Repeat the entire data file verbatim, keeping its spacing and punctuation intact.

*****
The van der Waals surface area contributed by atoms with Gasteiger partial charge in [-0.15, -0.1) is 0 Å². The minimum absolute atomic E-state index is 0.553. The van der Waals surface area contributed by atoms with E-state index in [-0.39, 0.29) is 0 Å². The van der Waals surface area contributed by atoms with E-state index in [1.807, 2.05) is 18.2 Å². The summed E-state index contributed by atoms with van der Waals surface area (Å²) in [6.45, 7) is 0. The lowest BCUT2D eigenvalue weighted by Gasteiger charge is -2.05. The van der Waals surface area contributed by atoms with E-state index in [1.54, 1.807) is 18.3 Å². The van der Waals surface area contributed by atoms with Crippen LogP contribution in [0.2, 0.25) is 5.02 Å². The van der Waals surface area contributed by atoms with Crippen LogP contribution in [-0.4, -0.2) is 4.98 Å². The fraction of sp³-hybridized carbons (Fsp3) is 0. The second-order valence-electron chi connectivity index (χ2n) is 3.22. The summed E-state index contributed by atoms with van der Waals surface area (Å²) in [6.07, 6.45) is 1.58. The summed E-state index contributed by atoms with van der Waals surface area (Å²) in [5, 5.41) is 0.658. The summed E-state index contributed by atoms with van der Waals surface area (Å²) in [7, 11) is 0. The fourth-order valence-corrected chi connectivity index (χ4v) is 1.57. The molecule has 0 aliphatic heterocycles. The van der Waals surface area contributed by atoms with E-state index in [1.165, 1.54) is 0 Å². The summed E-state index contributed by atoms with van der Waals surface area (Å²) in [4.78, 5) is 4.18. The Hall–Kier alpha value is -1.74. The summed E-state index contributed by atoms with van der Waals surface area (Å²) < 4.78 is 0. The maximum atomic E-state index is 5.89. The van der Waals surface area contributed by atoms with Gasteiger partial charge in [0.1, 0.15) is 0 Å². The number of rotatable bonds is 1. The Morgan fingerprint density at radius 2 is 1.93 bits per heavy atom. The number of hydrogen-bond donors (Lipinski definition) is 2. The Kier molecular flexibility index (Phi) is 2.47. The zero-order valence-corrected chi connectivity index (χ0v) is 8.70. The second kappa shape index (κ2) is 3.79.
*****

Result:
The van der Waals surface area contributed by atoms with Gasteiger partial charge in [-0.15, -0.1) is 0 Å². The minimum absolute atomic E-state index is 0.553. The van der Waals surface area contributed by atoms with E-state index in [-0.39, 0.29) is 0 Å². The van der Waals surface area contributed by atoms with E-state index in [1.807, 2.05) is 18.2 Å². The summed E-state index contributed by atoms with van der Waals surface area (Å²) in [6.45, 7) is 0. The lowest BCUT2D eigenvalue weighted by Gasteiger charge is -2.05. The van der Waals surface area contributed by atoms with E-state index in [1.54, 1.807) is 18.3 Å². The van der Waals surface area contributed by atoms with Crippen LogP contribution in [0.2, 0.25) is 5.02 Å². The van der Waals surface area contributed by atoms with Crippen LogP contribution in [-0.4, -0.2) is 4.98 Å². The fraction of sp³-hybridized carbons (Fsp3) is 0. The second-order valence-electron chi connectivity index (χ2n) is 3.22. The summed E-state index contributed by atoms with van der Waals surface area (Å²) in [6.07, 6.45) is 1.58. The summed E-state index contributed by atoms with van der Waals surface area (Å²) in [5, 5.41) is 0.658. The summed E-state index contributed by atoms with van der Waals surface area (Å²) in [7, 11) is 0. The fourth-order valence-corrected chi connectivity index (χ4v) is 1.57. The molecule has 0 aliphatic heterocycles. The van der Waals surface area contributed by atoms with E-state index in [1.165, 1.54) is 0 Å². The summed E-state index contributed by atoms with van der Waals surface area (Å²) in [4.78, 5) is 4.18. The Hall–Kier alpha value is -1.74. The summed E-state index contributed by atoms with van der Waals surface area (Å²) < 4.78 is 0. The maximum atomic E-state index is 5.89. The van der Waals surface area contributed by atoms with Gasteiger partial charge in [0.1, 0.15) is 0 Å². The number of rotatable bonds is 1. The Morgan fingerprint density at radius 2 is 1.93 bits per heavy atom. The number of hydrogen-bond donors (Lipinski definition) is 2. The Kier molecular flexibility index (Phi) is 2.47. The zero-order valence-corrected chi connectivity index (χ0v) is 8.70. The second kappa shape index (κ2) is 3.79.